This will print out

One OneTwo OneTwoThree OneTwoThreeFour

Things get more interesting when a lambda expression is used as an actual parameter, which is the most common use in practice. For example, suppose that the following function is defined:

/** * For a function f, compute f(start) + f(start+1) + ... + f(end). * The value of end should be >= the value of start. */ static double sum( FunctionR2R f, int start, int end ) { double total = 0; for (int n = start; n <= end; n++) { total = total + f.valueAt( n ); } return total; }

Note that since *f* is a value of type FunctionR2R,
the value of *f* at *n* is actually written as *f.valueAt*(*n*).
When the function *sum* is called, the first parameter can be given as
a lambda expression. For example:

System.out.print("The sum of n squared for n from 1 to 100 is "); System.out.println( sum( x -> x*x, 1, 100 ) ); System.out.print("The sum of 2 raised to the power n, for n from 1 to 10 is "); System.out.println( sum( num -> Math.pow(2,num), 1, 10 ) );

As another example, suppose that we have a subroutine that performs a given task several times. The task can be specified as a value of type Runnable:

static void doSeveralTimes( Runnable task, int repCount ) { for (int i = 0; i < repCount; i++) { task.run(); // Perform the task! } }

We could then say "Hello World" ten times by calling

`doSeveralTimes( () -> System.out.println("Hello World"), 10 );`

Note that for a lambda expression of type Runnable, the parameter list is given as an empty pair of parentheses. Here is an example in which the syntax is getting rather complicated:

doSeveralTimes( () -> { // count from 1 up to some random number between 5 and 25 int count = 5 + (int)(21*Math.random()); for (int i = 1; i <= count; i++) { System.out.print(i + " "); } System.out.println(); }, 100);

This is a single subroutine call statement in which the first parameter is a lambda expression that extends over multiple lines. The second parameter is 100, and the semicolon on the last line ends the subroutine call statement.

We have seen examples of assigning a lambda expression to a variable and of using one as an actual parameter. Here is an example in which a lambda expression is the return value of a function:

static FunctionR2R makePowerFunction( int n ) { return x -> Math.pow(x,n); }

Then *makePowerFunction*(2) returns a FunctionR2R that
computes the square of its parameter, while *makePowerFunction*(10)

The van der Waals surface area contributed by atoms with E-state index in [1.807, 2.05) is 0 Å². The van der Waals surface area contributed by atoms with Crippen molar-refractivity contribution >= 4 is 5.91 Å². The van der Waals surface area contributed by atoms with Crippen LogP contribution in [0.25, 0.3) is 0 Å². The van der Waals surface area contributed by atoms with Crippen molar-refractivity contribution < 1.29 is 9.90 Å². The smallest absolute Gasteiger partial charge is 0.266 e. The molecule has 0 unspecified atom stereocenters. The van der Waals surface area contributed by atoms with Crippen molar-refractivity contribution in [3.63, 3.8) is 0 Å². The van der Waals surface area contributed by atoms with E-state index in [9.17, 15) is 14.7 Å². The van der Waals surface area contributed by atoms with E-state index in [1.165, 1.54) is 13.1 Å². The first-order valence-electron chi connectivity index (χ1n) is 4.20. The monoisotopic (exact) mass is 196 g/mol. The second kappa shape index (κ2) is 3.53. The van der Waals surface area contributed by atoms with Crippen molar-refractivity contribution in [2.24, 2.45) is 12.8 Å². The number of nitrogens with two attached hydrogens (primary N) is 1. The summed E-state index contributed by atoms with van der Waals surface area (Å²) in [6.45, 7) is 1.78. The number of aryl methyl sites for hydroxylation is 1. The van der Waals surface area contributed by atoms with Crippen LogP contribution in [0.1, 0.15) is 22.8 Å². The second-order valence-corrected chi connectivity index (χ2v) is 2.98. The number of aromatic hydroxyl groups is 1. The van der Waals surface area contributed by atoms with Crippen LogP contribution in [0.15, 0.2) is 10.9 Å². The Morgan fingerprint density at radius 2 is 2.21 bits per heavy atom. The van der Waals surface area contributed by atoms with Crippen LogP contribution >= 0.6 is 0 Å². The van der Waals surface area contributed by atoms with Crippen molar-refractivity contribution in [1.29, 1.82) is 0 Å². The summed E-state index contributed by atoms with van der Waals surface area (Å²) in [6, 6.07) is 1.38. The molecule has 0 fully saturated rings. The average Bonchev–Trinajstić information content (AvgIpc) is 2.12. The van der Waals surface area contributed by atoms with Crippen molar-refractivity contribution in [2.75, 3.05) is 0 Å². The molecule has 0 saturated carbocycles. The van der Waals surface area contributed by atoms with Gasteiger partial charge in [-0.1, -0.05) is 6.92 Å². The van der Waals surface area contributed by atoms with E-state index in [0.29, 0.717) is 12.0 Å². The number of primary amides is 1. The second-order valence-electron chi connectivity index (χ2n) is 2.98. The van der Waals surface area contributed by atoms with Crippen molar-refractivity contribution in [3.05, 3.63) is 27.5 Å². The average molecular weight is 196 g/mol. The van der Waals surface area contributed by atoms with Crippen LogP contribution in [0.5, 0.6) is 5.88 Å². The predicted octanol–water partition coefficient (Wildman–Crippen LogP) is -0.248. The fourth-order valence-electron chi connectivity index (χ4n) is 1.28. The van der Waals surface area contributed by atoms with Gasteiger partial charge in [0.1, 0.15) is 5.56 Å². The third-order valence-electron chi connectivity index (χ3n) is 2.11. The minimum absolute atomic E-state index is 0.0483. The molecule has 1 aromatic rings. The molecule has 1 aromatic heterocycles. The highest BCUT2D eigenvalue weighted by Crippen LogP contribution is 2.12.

returns a FunctionR2R that computes the 10-th power of its parameter.
This example also illustrates the fact that a lambda expression can use other variables
in addition to its parameter, such as *n* in this case (although there are some
restrictions on when that can be done).

### 4.5.4 Method References

Suppose that we want a lambda expression to represent the square root function as
a value of type FunctionR2R. We could write it as
x -> Math.sqrt(x). However, this lambda expression is a
simple wrapper for a *Math.sqrt* function that already exists. Instead of
writing out the lambda expression, that function can be written as a
method reference, which takes the form Math::sqrt.
(Recall that in Java, "method" is another word for "subroutine.")
This method reference is just a shorthand for the lambda expression, and it
can be used wherever that lambda expression could be used, such as in the
*sum* function defined above:

```
System.out.print("The sum of the square root of n for n from 1 to 100 is ");
System.out.println( sum( Math::sqrt, 1, 100 ) );
```

It would be nice if we could simply use the name *Math.sqrt* here
instead of introducing a new notation with ::,
but the notation *Math.sqrt* was already defined to mean a **variable**
named *sqrt* in the Math class.

More generally, a lambda expression that simply calls an existing static method can be written as a method reference of the form

classname :: method-name

Furthermore, this notation extends to methods that are in
objects rather than classes. For example, if *str* is a
String, then *str* contains the
method *str.length*(). The method reference str::length
could be used as a lambda expression of type SupplyInt,
where SupplyInt is the functional interface

public interface SupplyInt { int get( ); }